I’ve visited Lima twice in the past two years, the first time as my final destination and the second time as my entry point to South America. Although I didn’t enjoy Lima the first time around, it was a great place to pick up right where I left off.
Let me start out by saying that Lima is not a destination city. Don’t get me wrong—it is absolutely beautiful in most areas, I’ve found the people to be incredibly friendly, and there are some fantastic and unique things to do—but several days is enough, and time spent in Peru is better spent in places like Cusco, Arequipa, Huacachina, Paracas, Iquitos, etc. Lima is a great place to fly into, but I wouldn’t make a transcontinental voyage for the city alone.
With that said, I thoroughly enjoyed my second visit to Lima! My first day was sunny and warm, a unique day for this unique climate. Although Lima is located right along the coast, it is one of the driest cities in the world! The cold currents prevent much precipitation along the western coast of South America, which is also responsible for the San Pedro de Atacama Desert and all the dry environments stretching north along the coast. Lima is often cool, cloudy, and dry, but the city makes up for the sometimes gloomy weather with its beautiful art and architecture.
For example, the official color of Lima is yellow, chosen specifically to counter the cloudy skies. There are countless churches and government buildings painted brightly in yellow, which is always a bright pick-me-up if the Lima weather is getting you down.
When I’m in Lima, I love staying in the city’s Barranco District. This neighborhood of Lima is considered to be by far the most colorful and bohemian, and is the home to many artists, notable restaurants, and the city’s best beaches.
The heart of Barranco hosts a handful of beautiful parks with memorable public art. The Parque Municipal de Barranco is a central plaza in Barranco with an enormous library, a beautiful golden church, Iglesia San Francisco de Asis, and gardens lining the walkway.
Only a few blocks away, you will find Parque Parra, an amazing urban art oasis. I loved the giant ant sculpture, the street art, and the freshly-painted Iglesia. The first time I stayed in Lima, I didn’t even find this park—it was so much fun stumbling across such an eccentric area!
Keep following the park south, and you will cross the Puente de los Suspiros and the Paseo de Chabuca Grande. There is a stretch of delicious restaurants and bars all leading down to a walkway, and once you pass the artists selling their work hecho de mano, you will find yourself wandering down to the beach!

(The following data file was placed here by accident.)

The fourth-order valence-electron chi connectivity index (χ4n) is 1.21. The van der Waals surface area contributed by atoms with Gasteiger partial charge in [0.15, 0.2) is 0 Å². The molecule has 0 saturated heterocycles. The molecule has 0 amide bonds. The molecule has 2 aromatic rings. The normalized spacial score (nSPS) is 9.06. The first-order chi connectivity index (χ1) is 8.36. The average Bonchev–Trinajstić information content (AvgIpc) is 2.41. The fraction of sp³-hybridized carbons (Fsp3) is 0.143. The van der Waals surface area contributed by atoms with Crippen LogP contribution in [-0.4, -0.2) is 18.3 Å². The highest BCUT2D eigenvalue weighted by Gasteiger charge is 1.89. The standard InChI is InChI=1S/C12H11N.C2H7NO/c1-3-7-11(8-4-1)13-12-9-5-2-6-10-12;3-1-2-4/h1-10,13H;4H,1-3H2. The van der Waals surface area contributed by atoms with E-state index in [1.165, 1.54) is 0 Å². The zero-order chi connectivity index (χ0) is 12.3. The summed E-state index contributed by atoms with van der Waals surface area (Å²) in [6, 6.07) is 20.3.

Restaurant Spotlight: I don’t claim to be a foodie, but boy did I love the Ceviche from La Canta Rana, a cevicheria not far from either of the main parks and one block west from the main super market.
Ceviche is a dish unlike any other, made of fresh raw seafood cured in citrus juice with chopped onions, often accompanied by beans, corn, or sweet potatoes. It is native to coastal Latin America, so it is definitely a must-try for the daring (and seafood loving) traveler.
While Barranco is my favorite neighborhood, Miraflores comes in at a close second for its seaside views, great restaurants, and irresistible shopping—and what better way to explore both than by walking the Malecon!
This gorgeous stretch of sidewalk wraps around the Pacific coast of Lima, connecting the Barranco and Miraflores neighborhoods, and providing views for miles. You’re going to want to use your panorama setting.
Walking along the Malecon will easily put a few miles on your odometer, and if you can make it the whole way, you’ll wind up at Larcomar, a lovely (albeit somewhat expensive) shopping mall overlooking the ocean. While I don’t love the prices of some of the Western stores featured in the mall, I love relaxing there and sipping a cup of coffee in the early afternoon.
Lima is often called the Garden City, and if you haven’t caught on yet, it is named so because of its numerous parks and plazas. Want an incredibly unique park experience? From Larcomar, head inward towards Miraflores for a few blocks until you find Parque Kennedy, also known as Lima’s Cat Park. That’s right, this little nugget of public land is home to probably hundreds of stray cats, fed and cared for by local feline lovers.
There are literally so. Many. Cats.
The last thing I will recommend for Lima is to explore the Historical District, which is home to some seriously old and beautiful colonial churches, Peru’s government buildings, and some notable sights that will help you understand the current and historical political climate of Peru. I took a walking tour with Free Walking Tour Peru, which is a free service with an expected tip at the end. It was a great tour for the value, nothing more and nothing less.
What I Wish I Would Have Done
I would have loved to do a bike tour along the coast, or visit the Parque de Amor for the public art and the Parque de la Reserva for the beautiful fountains lit up at night, but it wasn’t my first time in Lima and I’m sure it won’t be my last. Peru is a country I know I will always find myself coming back to, and after my second stay in Lima, I’m going to make sure I’m able come back and revisit a few of my favorite public spaces.
Where I stayed: The Point Hostel Lima, located in the heart of Barranco just a few blocks from some of my favorite parks. I stayed here during both of my visits to Lima, and I would absolutely stay there again! Lovely staff and great spot for backpackers.